Book review by (James Moran) from Small Wars Journal
The winds of the Arab Spring have blown from Tunisia and Egypt to Yemen’s shores, and have left Yemen’s President Saleh in the cold. Sarah Phillips’ timely new book, while succinct, provides considerable insight into the complex nature of internal Yemeni politics, and especially the motivations of its beleaguered president. Most importantly, however, it convincingly argues that the type of support provided by outside donors exacerbate the crisis rather than address the causes of tension and strife. The main focus of the book is the internal machinations of the Saleh regime, and not a detailed description of the actual crises themselves. For those looking for a full accounting of Yemeni problems, they won’t find it in this book. However, Sarah Phillip’s contribution is invaluable not only for those who wish to learn more about Yemeni politics and the crises in Yemen, but for policymakers looking for a better understanding of how to secure their interests in the region.
Phillips begins her book with a brief description of the path the country has taken to its current state of affairs. The Saleh regime faces dangers from the Houthi rebellion in the north, the Southern secessionist movement, and increasing power of al-Qaeda in the Arabian Peninsula. These crises, coupled with rapidly dwindling resources and an unmanaged economy, threaten to cause state failure in Yemen. Moreover, the Arab Spring movements and President Saleh’s harsh response to the demonstrations within his borders have brought into sharp relief the disdain he feels for the non-elite in his country. As Phillips points out, “As Arab uprisings have illustrated, beliefs and perceptions of risk can shift much faster than the playbooks of ageing autocrats.”
The playbook to which Saleh turns to time and again are two-fold: First is the systemic practice of neo-patrimonialism, which has been part and parcel of Saleh’s 33 year rule over Yemen. This system has served to solidify his power and weaken potential contenders. Phillips spends much of her time on this subject. She gives an in-depth description of the regime and the powerbrokers within it, including the Hashid and Bakil tribal confederations and the military elite. She also points out that some who receive payouts from the government (such as tribal sheikhs) have only limited, transient power within Yemen. The nature of the patrimonial system ensures that no group gains sufficient power to pose a threat to the regime, and that many of those who receive largesse from the government are buying it with their loyalty. As soon as their loyalty is questioned, the well dries up. Furthermore, due to the weak economy, they have nowhere to turn but the Saleh regime for survival.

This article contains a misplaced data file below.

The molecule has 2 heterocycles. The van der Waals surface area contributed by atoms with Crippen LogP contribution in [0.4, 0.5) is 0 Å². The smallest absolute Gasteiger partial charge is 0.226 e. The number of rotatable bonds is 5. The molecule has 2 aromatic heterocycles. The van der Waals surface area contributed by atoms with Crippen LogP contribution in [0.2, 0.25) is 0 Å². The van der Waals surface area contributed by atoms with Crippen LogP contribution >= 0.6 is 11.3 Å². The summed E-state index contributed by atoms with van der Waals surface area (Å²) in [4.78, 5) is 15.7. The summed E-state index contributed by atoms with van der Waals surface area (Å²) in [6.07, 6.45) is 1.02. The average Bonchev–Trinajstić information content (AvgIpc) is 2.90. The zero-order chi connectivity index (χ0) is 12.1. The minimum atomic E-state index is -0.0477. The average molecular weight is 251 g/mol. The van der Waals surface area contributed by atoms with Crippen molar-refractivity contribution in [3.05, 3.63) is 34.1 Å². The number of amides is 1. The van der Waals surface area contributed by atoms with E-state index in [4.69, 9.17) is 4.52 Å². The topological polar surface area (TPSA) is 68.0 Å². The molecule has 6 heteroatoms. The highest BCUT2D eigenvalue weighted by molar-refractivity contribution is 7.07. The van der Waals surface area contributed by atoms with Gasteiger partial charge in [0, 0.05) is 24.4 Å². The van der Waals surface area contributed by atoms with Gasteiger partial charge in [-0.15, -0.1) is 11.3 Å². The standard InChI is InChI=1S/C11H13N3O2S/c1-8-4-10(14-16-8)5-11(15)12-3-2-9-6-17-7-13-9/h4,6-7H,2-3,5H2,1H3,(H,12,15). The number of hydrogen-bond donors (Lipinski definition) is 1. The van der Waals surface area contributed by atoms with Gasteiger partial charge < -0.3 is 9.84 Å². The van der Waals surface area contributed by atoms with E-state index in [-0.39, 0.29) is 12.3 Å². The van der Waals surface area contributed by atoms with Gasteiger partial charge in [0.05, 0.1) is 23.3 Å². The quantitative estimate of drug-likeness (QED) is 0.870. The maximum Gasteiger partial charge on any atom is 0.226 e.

Secondly, Saleh has used the crises within Yemen as an excuse to call for outside aid. Yemen has received hundreds of millions of dollars in aid from its two main donors – Saudi Arabia and the United States. There are many, including Phillips, who argue that the Saleh regime uses the crises as a call for aid. What is quite troubling, however, is that the effort Saleh puts toward resolving the problems is uneven at best. Despite the huge amounts of aid transferred to Yemen, Saleh has done little to nothing to prepare Yemen for the future. At worst, the regime is complicit in the escape of dozens of known terrorists from their jails, but of assassinating peaceful demonstrators in Sana’a during the recent Arab Spring protests. In short, Saleh focuses only on the future of his regime, and not the future of Yemen.
Unfortunately, there are two minor areas where her book falls a bit short. First, the descriptions of the crisis areas within Yemen are limited. While the problems facing Yemen are discussed, a full accounting of their origins and how they have been handled by the Saleh regime is not included. On a positive note, there is a substantial body of literature, including works from Phillips herself, which goes into much more detail on this matter. Furthermore, her discussion of the problems is sufficient to bolster her argument that the type of aid being given – which is geared toward ‘stabilizing’ the regime, is quite misdirected.
The second shortcoming of the book is the short section at the end dealing with the Arab Spring. In this instance, it seems that Phillips decided that delaying the book in order to give a full account of the Arab Spring in Yemen was less important than immediate publication. This is a smart move, as her book can be used by policymakers to make immediate changes to misguided support for the Saleh regime.
Despite these minor shortfalls, Sarah Phillips has given us a book that provides keen insight into Yemen, but is immediately useful to anybody who is interested in the country. The book is particularly relevant given the resurgence of Al-Qaeda in the Arabian Peninsula in recent months, and will help U.S. strategists craft a more nuanced policy that recognizes the waning power of the Saleh regime.